* Approved wind farms to cut 11.3 mln tonnes of CO2 by 2013
* Two Chinese wind farms mistakenly rejected at last
* 12 projects rejected last week, worth 3.8 mln CERs
* Board tries to extend CDM reach by deferring fees for
By Michael Szabo and Nina Chestney
LONDON, Feb 15 A United Nations climate panel
approved 32 Chinese wind farms for carbon financing under the
Kyoto Protocol late last week, but blocked another six after
rejecting eight similar projects in December.
The approved wind farms will cut greenhouse gas emissions
by some 11.3 million tonnes by the end of 2012, the year the
current Kyoto pact expires, according to UN data.
Under Kyoto's Clean Development Mechanism (CDM), companies
can invest in clean energy projects in emerging economies, and
in return receive offset credits, only if they can show the
projects would not have gone ahead without the prospect of
revenues from selling those credits.
After noting a drop in financial support from Beijing in
the form of tariffs, the CDM's executive board rejected 10 wind
farms in December, saying they were profitable and capable of
cutting emissions without receiving the offsets, called
Certified Emissions Reductions (CERs). [ID:nGEE5B31ZC]
The board on Friday said two of those were rejected by
mistake, bringing the total rejected in December to eight.
At its latest meeting, the board fully registered 13
Chinese wind farms while conditionally approving another 19
subject to minor corrections in their applications.
The latest six rejected Chinese wind farms, five of which
were in the province of Heilongjiang, would have generated 2.1
million tonnes of CERs by 2012. The panel also rejected six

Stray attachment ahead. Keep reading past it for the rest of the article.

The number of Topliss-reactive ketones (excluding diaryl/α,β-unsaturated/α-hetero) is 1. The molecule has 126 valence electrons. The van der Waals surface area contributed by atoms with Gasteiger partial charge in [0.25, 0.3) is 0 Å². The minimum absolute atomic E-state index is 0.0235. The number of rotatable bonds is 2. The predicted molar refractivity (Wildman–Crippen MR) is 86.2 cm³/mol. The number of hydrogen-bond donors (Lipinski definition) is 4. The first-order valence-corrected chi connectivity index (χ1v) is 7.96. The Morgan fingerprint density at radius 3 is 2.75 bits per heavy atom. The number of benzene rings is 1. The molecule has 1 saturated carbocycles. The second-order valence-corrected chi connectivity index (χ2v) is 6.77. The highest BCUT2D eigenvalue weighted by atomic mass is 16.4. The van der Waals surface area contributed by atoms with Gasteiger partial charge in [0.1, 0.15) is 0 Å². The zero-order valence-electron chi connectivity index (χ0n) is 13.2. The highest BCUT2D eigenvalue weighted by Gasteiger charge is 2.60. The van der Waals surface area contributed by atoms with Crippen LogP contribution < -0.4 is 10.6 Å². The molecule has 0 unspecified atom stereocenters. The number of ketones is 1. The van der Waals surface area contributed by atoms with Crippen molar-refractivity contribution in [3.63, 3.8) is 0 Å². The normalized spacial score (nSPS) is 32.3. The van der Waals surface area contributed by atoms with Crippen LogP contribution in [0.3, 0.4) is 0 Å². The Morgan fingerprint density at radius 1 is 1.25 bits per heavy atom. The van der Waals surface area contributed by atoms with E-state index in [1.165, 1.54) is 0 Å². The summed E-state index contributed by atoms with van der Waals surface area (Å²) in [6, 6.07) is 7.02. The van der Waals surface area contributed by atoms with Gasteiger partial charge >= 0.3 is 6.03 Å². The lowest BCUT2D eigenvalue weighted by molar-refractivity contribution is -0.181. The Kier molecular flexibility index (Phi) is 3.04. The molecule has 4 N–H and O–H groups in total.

other clean energy projects, four of which were in China.
According to UN data, the 12 rejected projects would have
generated around 3.8 million CERs before 2012, worth 44 million
euros ($59.91 million) based on Friday's closing spot CER price
of 11.58 euros a tonne BNXCER.
The projects' investors included U.S. investment bank
Goldman Sachs (GS.N), Japanese government agency NEDO, Dutch
firm Essent Energy Trading and UK-based Climate Change Capital.
Companies participating in the European Union's Emissions
Trading Scheme rely on a steady flow of offsets to help them
meet emissions cut targets, and disruptions to the CER supply
can cause carbon prices to rise.
The board also fully registered 17 hydro projects including
15 from China, which will generate 8.2 million CERs by 2012.
Experts had said the projects faced similar registration
risks to those plaguing the Chinese wind projects.
DEFERS REGISTRATION FEES
In an effort to extend the reach of the CDM, the board
agreed to defer registration fees for projects in countries
that are home to less than 10 registered projects. Registration
fees are due only after the projects have been issued their
first CERs, the board said.
Of the 80 developing countries participating in the CDM, 53
nations, or two thirds, fall into this category, UN data
The CDM's board also said it is waiving registration fees
for projects in the world's least developed countries (LDCs).
The UN made $56.6 million in CDM revenues in 2009 including
$17.1 million in registration fees, the board said in its
At its last meeting in December, the board said it would
conduct spot checks on emissions auditors TUV-Sud and TUV-Nord.
On Friday it said it would review the outcome of these spot
checks at its next meeting in Bonn, Germany on March 22-26.
(Reporting by Nina Chestney and Michael Szabo; Editing by